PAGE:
Gold weekly recap, November 18 – November 22

Gold fell on Friday and capped the biggest weekly decline in more than two months after protocols from FOMCs October meeting showed earlier in the week that policy makers felt overall comfortable with trimming Feds monthly bond purchases in the upcoming months, provided it warranted sustainable economic growth. Strong U.S. economic data also fueled speculations for an earlier-than-expected taper, offsetting previous comments by Fed Chairman Ben Bernanke and his probable successor Janet Yellen, who called for sustained accommodative monetary policy in the near future. Silver, platinum and palladium tracked golds downward momentum.

On the Comex division of the New York Mercantile Exchange, gold futures for settlement in December were mostly unchanged on Friday and settled at $1 243.00 per troy ounce after swinging between days high and low of $1 248.20 and $1 240.50 an ounce. The precious metal plunged to a 4-1/2-month low of $1 235.90 an ounce on Thursday and settled the week 3.6% lower, the weakest weekly performance in more than two months.

Gold plunged after minutes of FOMC’s October meeting revealed on Wednesday the Federal Reserve might begin trimming its quantitative easing program “in the coming months”, if the economic recovery moves in the desired direction. Fed minutes showed that policy makers “generally expected that the data would prove consistent with the committee’s outlook for ongoing improvement in labor market conditions and would thus warrant trimming the pace of purchases in coming months.”

The precious metal was further pressured after the Commerce Department reported that U.S. retail sales jumped by the most since July last month, indicating the 16-day government shutdown had minimal-to-no effect on the economy. Retail sales rose by 0.4% in October, exceeding the median estimate of 86 analysts surveyed by Bloomberg for a minor 0.1% advance. September’s reading received an upward revision to 0.0% from initially estimated at -0.1%.

Meanwhile, core retail sales, which exclude the volatile automobile market, jumped by 0.2% last month after September’s reading was revised down to 0.3% from initially calculated at 0.4%. Core retail sales correspond closely with the consumer spending component of gross domestic product (GDP). Their jump was largely based on increased demand for clothing, electronics, furniture and sporting goods.

On Thursday, the Department of Labor reported that the number of people who filed for unemployment assistance in the week ended November 16 decreased by 21 000 to reach 323 000, the lowest number since September. Expectations pointed that the number of claims will fall less, to 335 000. Last week contained a national holiday, as during such days the number of submitted claims is lower than usual. The average number of claims during the past four weeks, an indicator considered as lacking seasonal effects, dropped by 6 750 to 338 500.

Also fanning negative sentiment for golds demand prospects, the Labor Department reported on Wednesday that U.S. consumer inflation generally met analysts’ expectations and remained well below Fed’s official target of 2%, limiting demand for the precious metal as a hedge against rising prices.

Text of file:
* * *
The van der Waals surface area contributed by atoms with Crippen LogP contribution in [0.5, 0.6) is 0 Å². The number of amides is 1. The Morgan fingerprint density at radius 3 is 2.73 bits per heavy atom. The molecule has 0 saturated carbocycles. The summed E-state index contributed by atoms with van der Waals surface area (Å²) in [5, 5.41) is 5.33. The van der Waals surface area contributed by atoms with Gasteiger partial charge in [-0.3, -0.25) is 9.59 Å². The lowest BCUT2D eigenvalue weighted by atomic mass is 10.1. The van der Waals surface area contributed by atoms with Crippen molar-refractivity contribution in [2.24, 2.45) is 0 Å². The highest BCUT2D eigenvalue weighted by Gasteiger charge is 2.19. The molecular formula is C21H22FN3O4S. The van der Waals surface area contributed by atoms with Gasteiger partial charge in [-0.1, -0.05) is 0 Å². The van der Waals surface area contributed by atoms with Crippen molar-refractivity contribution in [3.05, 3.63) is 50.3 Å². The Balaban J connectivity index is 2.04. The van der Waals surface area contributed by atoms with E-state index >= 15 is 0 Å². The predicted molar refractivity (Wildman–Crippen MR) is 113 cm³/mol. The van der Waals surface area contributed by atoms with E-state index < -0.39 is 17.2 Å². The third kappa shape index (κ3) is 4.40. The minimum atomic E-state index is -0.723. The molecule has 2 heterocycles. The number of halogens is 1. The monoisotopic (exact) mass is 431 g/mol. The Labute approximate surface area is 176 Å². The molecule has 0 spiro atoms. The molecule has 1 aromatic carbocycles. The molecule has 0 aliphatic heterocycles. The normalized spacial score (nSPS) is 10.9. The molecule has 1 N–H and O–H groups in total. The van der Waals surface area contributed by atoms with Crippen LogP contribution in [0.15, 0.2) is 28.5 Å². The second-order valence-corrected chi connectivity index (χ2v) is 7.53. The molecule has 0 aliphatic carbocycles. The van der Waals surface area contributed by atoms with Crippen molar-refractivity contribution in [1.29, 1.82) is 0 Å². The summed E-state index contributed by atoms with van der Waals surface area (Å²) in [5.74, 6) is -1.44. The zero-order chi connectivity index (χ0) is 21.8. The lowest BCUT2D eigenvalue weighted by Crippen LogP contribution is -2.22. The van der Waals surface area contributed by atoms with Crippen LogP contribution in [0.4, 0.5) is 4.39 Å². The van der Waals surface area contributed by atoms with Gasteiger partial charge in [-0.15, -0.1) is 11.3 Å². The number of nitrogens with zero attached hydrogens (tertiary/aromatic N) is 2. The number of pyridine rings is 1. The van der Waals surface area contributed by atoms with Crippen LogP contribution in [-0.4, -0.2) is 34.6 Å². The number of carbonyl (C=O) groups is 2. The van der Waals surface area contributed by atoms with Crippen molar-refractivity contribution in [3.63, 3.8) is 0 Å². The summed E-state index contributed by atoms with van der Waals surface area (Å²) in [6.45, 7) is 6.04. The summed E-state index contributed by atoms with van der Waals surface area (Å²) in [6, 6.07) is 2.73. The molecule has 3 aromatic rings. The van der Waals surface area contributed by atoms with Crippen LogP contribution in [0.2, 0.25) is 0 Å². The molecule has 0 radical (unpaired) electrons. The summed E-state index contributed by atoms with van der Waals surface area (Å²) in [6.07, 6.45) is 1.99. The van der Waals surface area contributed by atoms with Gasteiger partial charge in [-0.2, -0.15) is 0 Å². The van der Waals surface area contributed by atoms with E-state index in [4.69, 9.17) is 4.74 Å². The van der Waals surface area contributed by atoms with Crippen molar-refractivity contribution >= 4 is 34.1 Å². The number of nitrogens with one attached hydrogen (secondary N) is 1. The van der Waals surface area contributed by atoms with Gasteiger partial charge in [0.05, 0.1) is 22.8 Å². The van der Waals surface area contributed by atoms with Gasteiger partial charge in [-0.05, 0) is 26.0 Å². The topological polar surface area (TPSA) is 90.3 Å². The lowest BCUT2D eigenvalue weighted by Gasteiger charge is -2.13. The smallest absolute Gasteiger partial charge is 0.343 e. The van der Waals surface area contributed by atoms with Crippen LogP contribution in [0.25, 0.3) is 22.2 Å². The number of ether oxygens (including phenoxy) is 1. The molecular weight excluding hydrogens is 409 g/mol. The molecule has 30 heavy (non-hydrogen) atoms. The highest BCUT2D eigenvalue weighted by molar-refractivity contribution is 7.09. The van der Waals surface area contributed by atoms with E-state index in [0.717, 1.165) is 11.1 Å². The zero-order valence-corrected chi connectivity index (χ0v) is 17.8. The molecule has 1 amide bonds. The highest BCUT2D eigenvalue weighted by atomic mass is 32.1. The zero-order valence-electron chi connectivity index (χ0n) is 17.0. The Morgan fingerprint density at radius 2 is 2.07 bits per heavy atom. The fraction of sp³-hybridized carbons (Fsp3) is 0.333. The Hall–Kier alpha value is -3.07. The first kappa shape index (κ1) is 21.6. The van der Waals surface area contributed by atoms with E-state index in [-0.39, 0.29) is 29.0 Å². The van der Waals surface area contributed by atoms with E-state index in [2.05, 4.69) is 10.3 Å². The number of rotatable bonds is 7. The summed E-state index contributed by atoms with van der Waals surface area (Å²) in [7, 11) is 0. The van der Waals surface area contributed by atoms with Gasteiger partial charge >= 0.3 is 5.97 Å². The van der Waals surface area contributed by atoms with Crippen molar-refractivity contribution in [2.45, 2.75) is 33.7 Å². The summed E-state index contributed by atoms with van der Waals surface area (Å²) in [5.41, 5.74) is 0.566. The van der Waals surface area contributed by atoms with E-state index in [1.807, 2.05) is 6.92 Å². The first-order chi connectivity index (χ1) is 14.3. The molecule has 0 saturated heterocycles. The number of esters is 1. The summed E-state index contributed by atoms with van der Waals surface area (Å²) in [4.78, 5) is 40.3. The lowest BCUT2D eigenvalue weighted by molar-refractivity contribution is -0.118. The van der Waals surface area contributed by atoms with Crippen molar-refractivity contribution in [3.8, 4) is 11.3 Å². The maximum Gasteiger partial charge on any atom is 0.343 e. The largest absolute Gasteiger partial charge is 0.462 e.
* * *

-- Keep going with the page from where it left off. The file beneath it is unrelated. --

The consumer price index (CPI) dropped by 0.1% in October as prices of energy, new cars and clothing fell, confounding expectations for a 0.1% increase and underperforming the preceding month’s 0.2% jump. Year-on-year, consumer inflation matched projections and rose by 1.0%, the slowest advance since October 2009, trailing September’s 1.2% gain.

Core consumer prices, which exclude the more volatile food and energy costs, met expectations and inched up by 0.1% in October, gaining by the same margin for a third straight month. Year-on-year, core consumer inflation surged by 1.7%, matching both anticipations and September’s 1.7% advance.

According to data by the Labor Department released on Thursday, producer prices met expectations and fell by 0.2% in October after contracting by 0.1% in September. Year-on-year, the Producer Price Index rose by 0.3%, matching both projections and the preceding periods 0.3% advance.

Core producer inflation inched up by 0.2%, beating expectations for a 0.1% advance. On an annual basis, producer prices jumped by 1.4% from 1.2% in September, slightly outperforming an anticipated 1.3% advance.

Billionaire hedge-fund manager John Paulson who holds the biggest stake in the SPDR Gold Trust, the worlds largest bullion-backed ETF, told clients on November 20 that he wouldnt invest more money in his gold fund because it isnt clear when inflation will accelerate.

Assets in the SPDR Gold Trust fell to 852.21 tons on Friday, the lowest level since the beginning of 2009. Outflows have totaled nearly 455 tons this year.

Andrey Kryuchenkov, a commodity strategist in London at VTB Capital, said for Bloomberg on Friday: “For safe-haven assets, there’s no point because the economy is recovering. The dollar should remain strong, and that’s what should cap any upside in gold anyway. Consumer demand is slowing down. It will recover, but not at the moment.”

According to a Bloomberg survey of analysts, the precious metal is expected to extend its decline into next week. Nineteen out of 31 participants in the poll wagered that prices will fall through November 29, while nine were bullish and the remaining three expected no significant change.

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